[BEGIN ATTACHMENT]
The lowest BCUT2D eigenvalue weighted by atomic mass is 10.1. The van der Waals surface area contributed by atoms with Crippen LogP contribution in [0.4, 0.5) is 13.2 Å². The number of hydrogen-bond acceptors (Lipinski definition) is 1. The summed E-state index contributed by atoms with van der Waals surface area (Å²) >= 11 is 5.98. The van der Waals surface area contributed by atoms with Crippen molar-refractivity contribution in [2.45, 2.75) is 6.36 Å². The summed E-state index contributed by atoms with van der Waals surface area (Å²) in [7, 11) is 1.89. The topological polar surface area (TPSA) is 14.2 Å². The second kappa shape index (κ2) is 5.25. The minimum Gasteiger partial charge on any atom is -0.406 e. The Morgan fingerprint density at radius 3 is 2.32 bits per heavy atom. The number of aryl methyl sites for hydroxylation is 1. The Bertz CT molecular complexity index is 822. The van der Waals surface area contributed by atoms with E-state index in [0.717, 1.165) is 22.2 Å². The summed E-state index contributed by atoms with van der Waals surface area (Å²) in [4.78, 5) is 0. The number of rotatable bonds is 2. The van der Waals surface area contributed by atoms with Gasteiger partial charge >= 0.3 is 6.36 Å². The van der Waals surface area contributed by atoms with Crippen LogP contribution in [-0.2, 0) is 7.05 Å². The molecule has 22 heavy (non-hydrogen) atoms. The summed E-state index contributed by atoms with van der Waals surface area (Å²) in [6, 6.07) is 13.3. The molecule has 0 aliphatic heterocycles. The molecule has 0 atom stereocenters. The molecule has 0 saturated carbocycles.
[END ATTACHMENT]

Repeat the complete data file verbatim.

The lowest BCUT2D eigenvalue weighted by atomic mass is 10.1. The van der Waals surface area contributed by atoms with Crippen LogP contribution in [0.4, 0.5) is 13.2 Å². The number of hydrogen-bond acceptors (Lipinski definition) is 1. The summed E-state index contributed by atoms with van der Waals surface area (Å²) >= 11 is 5.98. The van der Waals surface area contributed by atoms with Crippen molar-refractivity contribution in [2.45, 2.75) is 6.36 Å². The summed E-state index contributed by atoms with van der Waals surface area (Å²) in [7, 11) is 1.89. The topological polar surface area (TPSA) is 14.2 Å². The second kappa shape index (κ2) is 5.25. The minimum Gasteiger partial charge on any atom is -0.406 e. The Morgan fingerprint density at radius 3 is 2.32 bits per heavy atom. The number of aryl methyl sites for hydroxylation is 1. The Bertz CT molecular complexity index is 822. The van der Waals surface area contributed by atoms with E-state index in [0.717, 1.165) is 22.2 Å². The summed E-state index contributed by atoms with van der Waals surface area (Å²) in [4.78, 5) is 0. The number of rotatable bonds is 2. The van der Waals surface area contributed by atoms with Gasteiger partial charge >= 0.3 is 6.36 Å². The van der Waals surface area contributed by atoms with Crippen LogP contribution in [-0.2, 0) is 7.05 Å². The molecule has 22 heavy (non-hydrogen) atoms. The summed E-state index contributed by atoms with van der Waals surface area (Å²) in [6, 6.07) is 13.3. The molecule has 0 aliphatic heterocycles. The molecule has 0 atom stereocenters. The molecule has 0 saturated carbocycles.